L. Glutamine. Another simple way of healing the gut is through supplements. Deficiencies in the amino acid L-glutamine may cause inadequate antioxidant status in the body, and wasting and loss of both intestinal and immune function. L-glutamine is the primary fuel for lymphocytes and macrophages and the lining of the gastrointestinal tract. L-glutamine is available in most health food stores, and supplementing with it can help regenerate the damaged cells of the gut -- which maybe all that is necessary to improve digestion and absorption of food, and hence HAART. For acute infections, a dose of 30 to 40 grams per day of L-glutamine powder spread out over five doses of 6 to 8 grams each for 7 days may be helpful. Such a large dose is not necessary for everyone, and is definitely not indicated for those with advanced liver and kidney diseases. A more conservative amount of 2 to 4 grams per day can be safely consumed in capsule form.
Vitamins. Of course, everyone should be taking a good multivitamin and mineral supplement daily to assure nutritional needs are being met. Repeated studies show that HIV-positive individuals frequently have nutritional deficiencies. Antiretroviral treatments place more stress on the body and thus consume many nutrients in the process of clearing the drugs from the body. For this reason alone, supplementation with a multivitamin is necessary.
Milk Thistle. Also known as silymarin, this supplement prevents liver cell destruction, enhances liver function, inhibits free radical damage in the liver, and promotes protein synthesis of new liver cells. Several studies have shown that milk thistle can prevent destruction of liver cells from toxic chemicals. With HAART, this is an important complement.
Once the gut is working better, and HIV medicines are being more effectively absorbed, the next step is raising CD4 counts. If virologic success is measured as an "undetectable" viral load, immunologic success is measured in increasing CD4 counts. For those on successful HAART, natural therapies might offer alternatives to immune-based therapies like interleukin-2 (IL-2).
Beta carotene. Several studies have shown that taking 180 mg (300,000 IU) a day of beta carotene can raise CD4 counts. Although the degree to which CD4 counts may be increased is not as significant as seen with HAART, many times beta carotene has been recommended to patients not choosing to begin HAART.
However, some practitioners caution against using beta carotene in such high doses when not on antiretrovirals since there is the possibility of increasing hosts for the virus. However, for people who are on successful HAART, use of beta carotene might be warranted. Although no studies to date have shown exactly how CD4 cells increase and where are they coming from, if HAART drugs are working and there are no side effects, increasing CD4 cells when the viral load is undetectable is an attractive option.
Beta carotene has many other benefits for the immune system beyond its effect on CD4 cells. It heals mucus membranes (such as the lining of the gut) and skin. Furthermore, it is a potent antioxidant. But be careful -- not all beta carotene is the same. Look only for natural forms of beta carotene. Synthetic forms contain a different molecular configuration that does not confer the same benefits. Finally, anyone taking high doses of beta carotene should be sure to take a multivitamin to ensure they are getting adequate vitamin E (400 to 800 IU per day), since high doses of beta carotene can inhibit the absorption of vitamin E.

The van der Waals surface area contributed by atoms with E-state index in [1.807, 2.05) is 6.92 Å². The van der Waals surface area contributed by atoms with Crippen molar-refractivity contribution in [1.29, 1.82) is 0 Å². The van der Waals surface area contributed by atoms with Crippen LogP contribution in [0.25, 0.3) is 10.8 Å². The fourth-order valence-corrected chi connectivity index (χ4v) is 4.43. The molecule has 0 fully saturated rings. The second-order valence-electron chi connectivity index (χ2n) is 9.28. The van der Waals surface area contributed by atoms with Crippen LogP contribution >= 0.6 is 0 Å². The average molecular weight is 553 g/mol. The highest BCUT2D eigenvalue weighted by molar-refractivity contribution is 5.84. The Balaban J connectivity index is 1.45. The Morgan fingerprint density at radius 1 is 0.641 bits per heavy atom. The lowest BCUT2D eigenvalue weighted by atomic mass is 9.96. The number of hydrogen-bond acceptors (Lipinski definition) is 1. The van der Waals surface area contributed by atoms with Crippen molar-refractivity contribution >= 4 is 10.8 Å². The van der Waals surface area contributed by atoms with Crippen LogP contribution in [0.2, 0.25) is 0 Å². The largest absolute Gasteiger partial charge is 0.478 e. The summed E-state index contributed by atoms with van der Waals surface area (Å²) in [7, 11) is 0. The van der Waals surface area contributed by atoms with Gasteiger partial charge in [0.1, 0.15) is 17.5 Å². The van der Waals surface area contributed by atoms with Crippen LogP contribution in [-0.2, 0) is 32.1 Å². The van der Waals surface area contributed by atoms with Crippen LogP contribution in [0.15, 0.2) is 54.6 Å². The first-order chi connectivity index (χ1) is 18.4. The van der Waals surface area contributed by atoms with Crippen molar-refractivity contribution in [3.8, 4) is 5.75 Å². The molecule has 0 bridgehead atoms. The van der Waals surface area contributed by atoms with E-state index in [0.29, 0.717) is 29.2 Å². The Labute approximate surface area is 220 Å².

Hyperthermia. Another therapy to consider with successful HAART is hyperthermia. This is a process of raising a person's core body temperature by sitting them in a tank of hot water, much like a hot tub or Jacuzzi. This should not be done without supervision, and clinics that offer hyperthermia treatments constantly monitor the patient's blood pressure, pulse, and temperature while keeping them hydrated and their head cool and wet. Studies of hyperthermia have shown that raising core body temperature can stimulate immune cell proliferation and thus cause an increase in CD4 cells.
However, as seen with the beta carotene studies, these levels decrease approximately 4 to 8 weeks after discontinuation of the treatments. A safer, home version of this treatment is simply to take a 5-minute warm bath, wrap up in sweat pants and sweat shirt, and cover up with blankets. Following this procedure weekly or every other week stimulates the body's immune response, initiating the production of the cells that fight infection. Moreover, such a home treatment is extremely useful for anyone who feels they are coming down with a cold or flu. Remember, fevers are not necessarily a bad thing. A fever is the body's way of fighting bacterially and virally infected cells. Fevers for brief periods are not something we wish to stop because they are a sign of a healthy system. Concern is warranted only when fevers are chronic.
These are just a few ways to enhance HAART effectiveness. Many natural therapies can stimulate immune response and are a wonderful addition to successful HAART.
This article was provided by Seattle Treatment Education Project. It is a part of the publication STEP Perspective.